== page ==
They all trooped through the townhouse and down the basement stairs. Tess stopped about halfway down and sank to a seat, leaning against the cinder block wall, while Darrell prowled around the gloomy space, dodging boxes, castoff furniture, and their makeshift closet for winter clothing.
Finally, he said, “I can make this work.”
Tess blinked and sat up straight. Sue said, “Wait a minute. You want to sleep down here?”
“But it’s gross,” she said. “It’s damp, and there are spider crickets and Goddess knows what else. And the windows leak when we get a lot of rain.”
Darrell had cracked a tiny smile – the first one Tess had seen on his face, she realized. “‘Goddess’?” he asked.
“Yes. I’m Wiccan. Is that a problem?” Sue said mildly, but Tess heard the edge.
“Not at all,” Darrell responded. “Would it be okay if I moved all of your stuff to the bottom of the stairs? Then I could put up a partition with a regular door in it. I’d make sure to leave common access to the hot water heater and electrical box in the back.”
“You’d have a huge space,” Tess said, thinking aloud. “Like a studio apartment, except you wouldn’t have a kitchen or a bathroom.”
“Exactly,” Darrell said. “I can shower at the gym at work, no problem. So all we would really be sharing is the kitchen and the half bath.”
Sue and Tess looked at each other. “Sounds like a great deal for all of us,” Sue said. “Welcome home, roomie.” She and Darrell shook hands, and they trooped back up to the kitchen.
There, Tess held out her hand to Darrell. As he took it, she had another of those weird visions. This time, it was a giant rabbit’s head superimposed over Darrell’s. It grinned and winked at her, just as Senator Holt’s apparition had. Tess blinked rapidly.
“Are you okay?” the rabbit asked.
“No,” Tess said. “No, I am definitely not okay. It’s been great to meet you and I’m glad this is going to work out for all of us. But I am so tired that I’m starting to hallucinate. If you’ll both excuse me, I’m going to bed.”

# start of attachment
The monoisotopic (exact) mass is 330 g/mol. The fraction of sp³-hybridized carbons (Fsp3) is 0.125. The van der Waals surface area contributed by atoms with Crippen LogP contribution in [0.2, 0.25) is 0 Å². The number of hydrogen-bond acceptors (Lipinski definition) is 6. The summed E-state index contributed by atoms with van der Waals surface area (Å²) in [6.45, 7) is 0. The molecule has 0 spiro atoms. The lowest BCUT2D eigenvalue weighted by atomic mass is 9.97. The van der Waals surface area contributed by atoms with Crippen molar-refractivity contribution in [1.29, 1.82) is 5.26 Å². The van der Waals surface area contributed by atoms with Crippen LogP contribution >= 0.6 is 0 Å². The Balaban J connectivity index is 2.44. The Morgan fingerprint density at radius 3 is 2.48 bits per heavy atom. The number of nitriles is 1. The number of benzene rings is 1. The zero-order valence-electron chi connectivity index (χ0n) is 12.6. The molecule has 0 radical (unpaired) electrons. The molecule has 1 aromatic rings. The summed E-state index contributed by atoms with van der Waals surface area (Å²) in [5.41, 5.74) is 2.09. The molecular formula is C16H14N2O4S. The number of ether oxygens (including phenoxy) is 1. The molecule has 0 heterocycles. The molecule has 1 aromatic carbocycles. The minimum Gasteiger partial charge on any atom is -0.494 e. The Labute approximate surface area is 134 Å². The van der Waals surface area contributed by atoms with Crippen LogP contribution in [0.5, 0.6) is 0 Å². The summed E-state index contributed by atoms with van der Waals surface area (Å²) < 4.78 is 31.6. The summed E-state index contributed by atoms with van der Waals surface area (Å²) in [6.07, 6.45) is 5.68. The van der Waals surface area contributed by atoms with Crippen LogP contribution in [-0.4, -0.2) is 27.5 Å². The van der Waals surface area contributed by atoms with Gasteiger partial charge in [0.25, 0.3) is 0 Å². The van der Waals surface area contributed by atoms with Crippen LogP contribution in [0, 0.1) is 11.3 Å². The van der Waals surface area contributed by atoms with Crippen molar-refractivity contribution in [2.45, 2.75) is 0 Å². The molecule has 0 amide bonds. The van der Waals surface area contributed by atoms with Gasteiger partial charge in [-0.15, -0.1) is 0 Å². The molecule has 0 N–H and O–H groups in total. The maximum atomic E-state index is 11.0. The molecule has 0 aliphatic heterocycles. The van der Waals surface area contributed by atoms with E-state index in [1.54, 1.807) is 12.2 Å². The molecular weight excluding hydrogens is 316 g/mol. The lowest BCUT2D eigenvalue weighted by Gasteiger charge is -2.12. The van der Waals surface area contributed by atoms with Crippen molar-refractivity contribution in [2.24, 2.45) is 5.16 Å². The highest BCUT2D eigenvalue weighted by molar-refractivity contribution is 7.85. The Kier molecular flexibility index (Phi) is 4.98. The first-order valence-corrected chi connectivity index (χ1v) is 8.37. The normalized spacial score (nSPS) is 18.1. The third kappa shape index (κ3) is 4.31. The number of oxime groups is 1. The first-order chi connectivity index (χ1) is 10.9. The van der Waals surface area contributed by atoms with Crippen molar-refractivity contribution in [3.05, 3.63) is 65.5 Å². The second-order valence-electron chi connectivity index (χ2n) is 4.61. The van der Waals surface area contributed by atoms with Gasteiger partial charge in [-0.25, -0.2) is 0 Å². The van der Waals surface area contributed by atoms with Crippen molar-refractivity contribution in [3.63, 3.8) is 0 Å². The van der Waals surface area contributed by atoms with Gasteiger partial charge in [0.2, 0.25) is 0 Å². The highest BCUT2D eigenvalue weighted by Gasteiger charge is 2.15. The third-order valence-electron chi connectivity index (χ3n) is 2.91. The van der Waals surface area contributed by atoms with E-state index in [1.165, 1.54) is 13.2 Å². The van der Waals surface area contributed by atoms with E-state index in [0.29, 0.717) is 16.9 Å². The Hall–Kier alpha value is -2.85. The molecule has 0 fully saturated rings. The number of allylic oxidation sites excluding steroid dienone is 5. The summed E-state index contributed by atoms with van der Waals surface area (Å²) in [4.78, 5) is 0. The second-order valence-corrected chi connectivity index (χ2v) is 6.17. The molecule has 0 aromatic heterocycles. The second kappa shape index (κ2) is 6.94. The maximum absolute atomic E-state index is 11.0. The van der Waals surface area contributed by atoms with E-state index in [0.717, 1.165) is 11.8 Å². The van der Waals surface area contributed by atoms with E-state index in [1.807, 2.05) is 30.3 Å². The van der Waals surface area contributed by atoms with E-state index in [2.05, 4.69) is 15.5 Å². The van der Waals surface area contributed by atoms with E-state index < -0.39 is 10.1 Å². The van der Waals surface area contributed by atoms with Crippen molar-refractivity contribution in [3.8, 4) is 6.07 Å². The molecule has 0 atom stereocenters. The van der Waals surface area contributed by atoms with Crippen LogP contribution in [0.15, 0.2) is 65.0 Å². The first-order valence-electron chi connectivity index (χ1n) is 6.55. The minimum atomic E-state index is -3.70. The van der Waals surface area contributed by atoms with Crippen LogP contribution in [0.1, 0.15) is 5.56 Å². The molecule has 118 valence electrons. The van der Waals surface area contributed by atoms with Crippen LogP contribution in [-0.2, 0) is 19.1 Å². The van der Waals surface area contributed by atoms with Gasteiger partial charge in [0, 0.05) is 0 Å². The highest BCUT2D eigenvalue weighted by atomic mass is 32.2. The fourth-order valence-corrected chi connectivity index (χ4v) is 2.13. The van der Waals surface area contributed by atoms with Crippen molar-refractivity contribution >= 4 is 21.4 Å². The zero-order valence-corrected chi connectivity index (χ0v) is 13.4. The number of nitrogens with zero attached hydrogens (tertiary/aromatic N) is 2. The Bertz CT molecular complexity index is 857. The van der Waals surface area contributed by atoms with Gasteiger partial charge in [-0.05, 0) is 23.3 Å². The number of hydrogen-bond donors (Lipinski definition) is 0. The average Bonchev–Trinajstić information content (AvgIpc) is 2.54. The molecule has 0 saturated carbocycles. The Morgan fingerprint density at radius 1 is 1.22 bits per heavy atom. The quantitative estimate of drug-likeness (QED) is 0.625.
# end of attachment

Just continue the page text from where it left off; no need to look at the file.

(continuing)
She could have sworn she heard the rabbit chuckling as she headed up the stairs. But what chilled her was the crow that cawed right along with him.
Want to read more? Why not hop on over to Amazon and get your copy?
Did you have difficulty coming up with the title?
It was sort of a chain reaction, actually. I knew the Morrigan would be one of the deities in this series, and since the Celts’ three sacred realms are Land, Sea, and Sky, that seemed like the perfect framework. Once I determined I would write a trilogy – one book for each realm, if you will – then the titles were easy. Crosswind is the Sky book. The next book, Undertow, is the Sea book. The final book will be Scorched Earth.
This was a far different experience than I had with naming the Pipe Woman Chronicles books. The title of the first book, Seized, was relatively easy, but I spent a lot of quality time with a thesaurus to come up with the rest!
If you would have to change the genre in order to be able to publish it, what would it be then? i.e. would you conform your work to suit the market?
This is a very interesting question. Not long ago, someone suggested to me that I could sell a lot more copies of The Pipe Woman Chronicles if I toned down the criticism of Christianity. But for me, part of the joy of being an indie author is that I can tell my story my way, without regard to whether it will sell a billion copies. I’ve known all along that The Pipe Woman Chronicles – and now Land, Sea, Sky – aren’t going to be for everybody, but I do think there’s a market out there. And I think almost every Christian has questioned his or her beliefs at one time or another.
Can you tell me how you celebrate finally getting that tricky chapter (or para) right?
Usually by wiping my brow and plunging onward. Well – I might get another Diet Coke with Lime. 😉
Is there anything you don’t like about being an author?
Marketing is not my favorite thing to do. I had a real problem with it at first. What finally worked was to think of Lynne Cantwell as a brand, and my books as products under that brand. Only then could I stand to look at my author picture without cringing. 😀
What do you do marketing wise and what do you think generates the most attention to your books?